Pittsburgh, PA (AP) — Officials in western Pennsylvania’s Allegheny County are halting all on-site consumption of alcohol in bars and restaurants due to what they call an “alarming” spike in COVID-19 cases.

Officials said the recent spike has been largely among young people and involved out-of-state travel, often including night life during travel, and going to local bars and restaurants.

As a result, bars and restaurants in the county, which includes the city of Pittsburgh, won’t be allowed to serve alcohol, although take-out will be allowed as OK’d by the state. In addition, masks will be enforced and outdoor seating is being encouraged.

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Harrisburg, PA – Governor Tom Wolf commended the Allegheny County Executive and Health Department for the additional mitigations the county is putting in place in response to significant COVID-19 case increases over the past few days, emphasizing that the situation in Allegheny County is a reminder for the entire state to follow mask-wearing and other mitigation requirements.

The majority of new cases in Allegheny County are in people age 19-49 with an average age of 27.

“I commend Allegheny County Executive Rich Fitzgerald and Health Department Director Dr. Debra Bogen for the decision to shut down bars and restaurants for on-premises alcohol sales in Allegheny County effective June 30. This was the right move to work to stop the recent spike of COVID-19 cases in its tracks and to remind all residents and businesses that the best defense we have in preventing the spread of COVID-19 and keeping Pennsylvanians safe is to continue to follow the mask-wearing requirement, practice social distancing, and follow safety guidelines even and especially during the green phase of reopening. We cannot become complacent in practicing the measures we know can protect everyone from the spread of this very contagious virus.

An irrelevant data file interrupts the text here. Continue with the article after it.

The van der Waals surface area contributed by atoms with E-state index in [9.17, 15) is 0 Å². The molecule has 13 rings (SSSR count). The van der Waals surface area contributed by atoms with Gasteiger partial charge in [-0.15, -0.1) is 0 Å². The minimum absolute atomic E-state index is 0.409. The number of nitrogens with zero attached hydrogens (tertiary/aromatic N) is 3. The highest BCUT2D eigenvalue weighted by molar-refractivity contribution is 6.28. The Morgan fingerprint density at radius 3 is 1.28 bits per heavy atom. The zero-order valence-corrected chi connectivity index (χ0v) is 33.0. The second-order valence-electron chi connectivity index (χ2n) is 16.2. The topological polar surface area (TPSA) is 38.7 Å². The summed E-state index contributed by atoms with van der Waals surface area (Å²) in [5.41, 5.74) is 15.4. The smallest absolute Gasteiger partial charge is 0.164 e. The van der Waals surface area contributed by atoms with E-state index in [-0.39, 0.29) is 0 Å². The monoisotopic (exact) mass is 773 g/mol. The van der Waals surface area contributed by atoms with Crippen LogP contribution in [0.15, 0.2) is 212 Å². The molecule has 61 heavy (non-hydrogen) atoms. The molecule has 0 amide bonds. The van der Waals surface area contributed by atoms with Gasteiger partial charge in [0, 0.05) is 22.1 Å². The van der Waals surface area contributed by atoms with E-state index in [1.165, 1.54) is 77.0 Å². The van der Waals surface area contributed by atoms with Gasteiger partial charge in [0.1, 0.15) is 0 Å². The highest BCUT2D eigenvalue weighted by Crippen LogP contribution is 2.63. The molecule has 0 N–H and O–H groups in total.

“It is my hope that swift action on the part of the county results in swift containment and the return to an increased commitment to protect all residents, especially those most vulnerable to COVID-19, and that this action sets an example for the rest of the state to continue to follow mitigation efforts put in place to protect lives and livelihoods.

“Mitigation efforts statewide include the requirement to wear a mask when in businesses, following occupancy limits in all businesses and gatherings, practicing social distancing, hand washing and sanitizing surfaces – these simple practices can make a huge difference in protecting ourselves, our seniors, our neighbors and our communities. Even if you believe you will not get sick, you can, and you can spread the virus to someone who may not be able to recover as easily.”